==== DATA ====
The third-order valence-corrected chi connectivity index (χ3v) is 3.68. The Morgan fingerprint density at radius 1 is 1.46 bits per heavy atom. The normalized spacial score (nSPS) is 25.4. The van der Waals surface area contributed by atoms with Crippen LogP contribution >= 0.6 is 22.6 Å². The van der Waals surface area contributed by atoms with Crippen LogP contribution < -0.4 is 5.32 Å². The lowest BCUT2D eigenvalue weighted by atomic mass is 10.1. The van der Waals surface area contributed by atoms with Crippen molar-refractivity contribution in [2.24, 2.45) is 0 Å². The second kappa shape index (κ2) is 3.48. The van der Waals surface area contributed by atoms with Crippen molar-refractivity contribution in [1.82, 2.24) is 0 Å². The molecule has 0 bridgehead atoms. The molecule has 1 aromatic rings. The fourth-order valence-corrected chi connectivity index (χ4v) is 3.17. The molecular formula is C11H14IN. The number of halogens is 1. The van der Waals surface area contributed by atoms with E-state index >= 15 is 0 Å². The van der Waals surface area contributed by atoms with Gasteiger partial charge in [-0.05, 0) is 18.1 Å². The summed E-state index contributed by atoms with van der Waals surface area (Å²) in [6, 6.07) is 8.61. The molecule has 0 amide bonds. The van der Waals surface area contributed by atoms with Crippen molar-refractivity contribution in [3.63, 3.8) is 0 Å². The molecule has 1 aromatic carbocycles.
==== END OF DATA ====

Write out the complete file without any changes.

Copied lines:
The third-order valence-corrected chi connectivity index (χ3v) is 3.68. The Morgan fingerprint density at radius 1 is 1.46 bits per heavy atom. The normalized spacial score (nSPS) is 25.4. The van der Waals surface area contributed by atoms with Crippen LogP contribution >= 0.6 is 22.6 Å². The van der Waals surface area contributed by atoms with Crippen LogP contribution < -0.4 is 5.32 Å². The lowest BCUT2D eigenvalue weighted by atomic mass is 10.1. The van der Waals surface area contributed by atoms with Crippen molar-refractivity contribution in [2.24, 2.45) is 0 Å². The second kappa shape index (κ2) is 3.48. The van der Waals surface area contributed by atoms with Crippen molar-refractivity contribution in [1.82, 2.24) is 0 Å². The molecule has 0 bridgehead atoms. The molecule has 1 aromatic rings. The fourth-order valence-corrected chi connectivity index (χ4v) is 3.17. The molecular formula is C11H14IN. The number of halogens is 1. The van der Waals surface area contributed by atoms with E-state index >= 15 is 0 Å². The van der Waals surface area contributed by atoms with Gasteiger partial charge in [-0.05, 0) is 18.1 Å². The summed E-state index contributed by atoms with van der Waals surface area (Å²) in [6, 6.07) is 8.61. The molecule has 0 amide bonds. The van der Waals surface area contributed by atoms with Crippen molar-refractivity contribution in [3.63, 3.8) is 0 Å². The molecule has 1 aromatic carbocycles.